An efficient and robust MRI-guided radiotherapy planning approach for targeting abdominal organs and tumours in the mouse.
Kersemans V., Beech JS., Gilchrist S., Kinchesh P., Allen PD., Thompson J., Gomes AL., D'Costa Z., Bird L., Tullis IDC., Newman RG., Corroyer-Dulmont A., Falzone N., Azad A., Vallis KA., Sansom OJ., Muschel RJ., Vojnovic B., Hill MA., Fokas E., Smart SC.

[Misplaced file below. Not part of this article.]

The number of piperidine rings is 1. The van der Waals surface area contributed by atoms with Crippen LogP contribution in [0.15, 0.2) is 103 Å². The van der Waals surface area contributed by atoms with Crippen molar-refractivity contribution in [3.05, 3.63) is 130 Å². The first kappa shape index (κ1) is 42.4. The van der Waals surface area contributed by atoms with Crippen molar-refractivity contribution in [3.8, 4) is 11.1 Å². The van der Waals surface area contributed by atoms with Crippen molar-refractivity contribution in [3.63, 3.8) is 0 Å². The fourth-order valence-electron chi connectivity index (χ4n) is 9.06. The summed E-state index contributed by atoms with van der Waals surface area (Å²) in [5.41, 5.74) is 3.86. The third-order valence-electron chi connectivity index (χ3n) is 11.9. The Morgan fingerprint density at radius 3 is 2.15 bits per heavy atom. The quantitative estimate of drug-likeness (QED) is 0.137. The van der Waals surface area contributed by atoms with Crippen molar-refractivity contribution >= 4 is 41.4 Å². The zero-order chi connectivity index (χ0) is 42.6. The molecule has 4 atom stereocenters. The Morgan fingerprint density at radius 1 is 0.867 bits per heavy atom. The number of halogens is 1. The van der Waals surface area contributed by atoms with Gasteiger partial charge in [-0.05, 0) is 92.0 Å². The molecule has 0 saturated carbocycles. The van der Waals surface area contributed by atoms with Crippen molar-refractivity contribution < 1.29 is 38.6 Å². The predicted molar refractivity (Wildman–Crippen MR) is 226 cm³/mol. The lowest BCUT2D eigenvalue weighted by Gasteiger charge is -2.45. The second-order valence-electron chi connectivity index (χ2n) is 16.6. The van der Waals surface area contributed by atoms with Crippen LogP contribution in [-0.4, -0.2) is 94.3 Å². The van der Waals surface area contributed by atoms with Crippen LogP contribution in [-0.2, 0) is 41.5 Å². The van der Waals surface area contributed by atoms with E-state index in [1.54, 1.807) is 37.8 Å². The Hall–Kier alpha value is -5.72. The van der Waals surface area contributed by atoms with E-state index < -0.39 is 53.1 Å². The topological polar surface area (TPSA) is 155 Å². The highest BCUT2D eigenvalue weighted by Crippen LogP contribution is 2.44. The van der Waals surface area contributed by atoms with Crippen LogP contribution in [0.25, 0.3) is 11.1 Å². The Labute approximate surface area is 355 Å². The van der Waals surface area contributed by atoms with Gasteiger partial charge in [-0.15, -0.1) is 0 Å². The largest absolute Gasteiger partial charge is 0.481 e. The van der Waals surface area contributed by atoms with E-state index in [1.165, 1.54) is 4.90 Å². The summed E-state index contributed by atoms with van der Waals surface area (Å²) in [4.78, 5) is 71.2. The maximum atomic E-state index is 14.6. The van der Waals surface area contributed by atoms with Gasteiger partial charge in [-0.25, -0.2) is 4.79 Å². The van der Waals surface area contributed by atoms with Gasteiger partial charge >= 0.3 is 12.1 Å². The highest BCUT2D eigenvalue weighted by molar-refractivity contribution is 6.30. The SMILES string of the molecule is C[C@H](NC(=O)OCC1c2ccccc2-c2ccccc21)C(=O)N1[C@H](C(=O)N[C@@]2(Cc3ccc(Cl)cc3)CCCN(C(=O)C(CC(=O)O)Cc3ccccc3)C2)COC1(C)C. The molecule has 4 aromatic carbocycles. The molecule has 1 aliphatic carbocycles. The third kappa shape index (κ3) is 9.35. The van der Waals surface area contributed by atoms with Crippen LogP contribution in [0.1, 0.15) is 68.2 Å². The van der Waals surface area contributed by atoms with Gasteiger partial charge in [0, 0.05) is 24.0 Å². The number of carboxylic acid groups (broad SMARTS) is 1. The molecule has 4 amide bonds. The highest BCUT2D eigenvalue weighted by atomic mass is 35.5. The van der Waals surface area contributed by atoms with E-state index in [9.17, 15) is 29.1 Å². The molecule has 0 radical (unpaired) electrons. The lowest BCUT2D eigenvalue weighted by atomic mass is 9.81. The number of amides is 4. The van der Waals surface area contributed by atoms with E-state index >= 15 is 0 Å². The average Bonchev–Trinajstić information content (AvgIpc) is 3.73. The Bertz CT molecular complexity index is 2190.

INTRODUCTION: Preclinical CT-guided radiotherapy platforms are increasingly used but the CT images are characterized by poor soft tissue contrast. The aim of this study was to develop a robust and accurate method of MRI-guided radiotherapy (MR-IGRT) delivery to abdominal targets in the mouse. METHODS: A multimodality cradle was developed for providing subject immobilisation and its performance was evaluated. Whilst CT was still used for dose calculations, target identification was based on MRI. Each step of the radiotherapy planning procedure was validated initially in vitro using BANG gel dosimeters. Subsequently, MR-IGRT of normal adrenal glands with a size-matched collimated beam was performed. Additionally, the SK-N-SH neuroblastoma xenograft model and the transgenic KPC model of pancreatic ductal adenocarcinoma were used to demonstrate the applicability of our methods for the accurate delivery of radiation to CT-invisible abdominal tumours. RESULTS: The BANG gel phantoms demonstrated a targeting efficiency error of 0.56 ± 0.18 mm. The in vivo stability tests of body motion during MR-IGRT and the associated cradle transfer showed that the residual body movements are within this MR-IGRT targeting error. Accurate MR-IGRT of the normal adrenal glands with a size-matched collimated beam was confirmed by γH2AX staining. Regression in tumour volume was observed almost immediately post MR-IGRT in the neuroblastoma model, further demonstrating accuracy of x-ray delivery. Finally, MR-IGRT in the KPC model facilitated precise contouring and comparison of different treatment plans and radiotherapy dose distributions not only to the intra-abdominal tumour but also to the organs at risk. CONCLUSION: This is, to our knowledge, the first study to demonstrate preclinical MR-IGRT in intra-abdominal organs. The proposed MR-IGRT method presents a state-of-the-art solution to enabling robust, accurate and efficient targeting of extracranial organs in the mouse and can operate with a sufficiently high throughput to allow fractionated treatments to be given.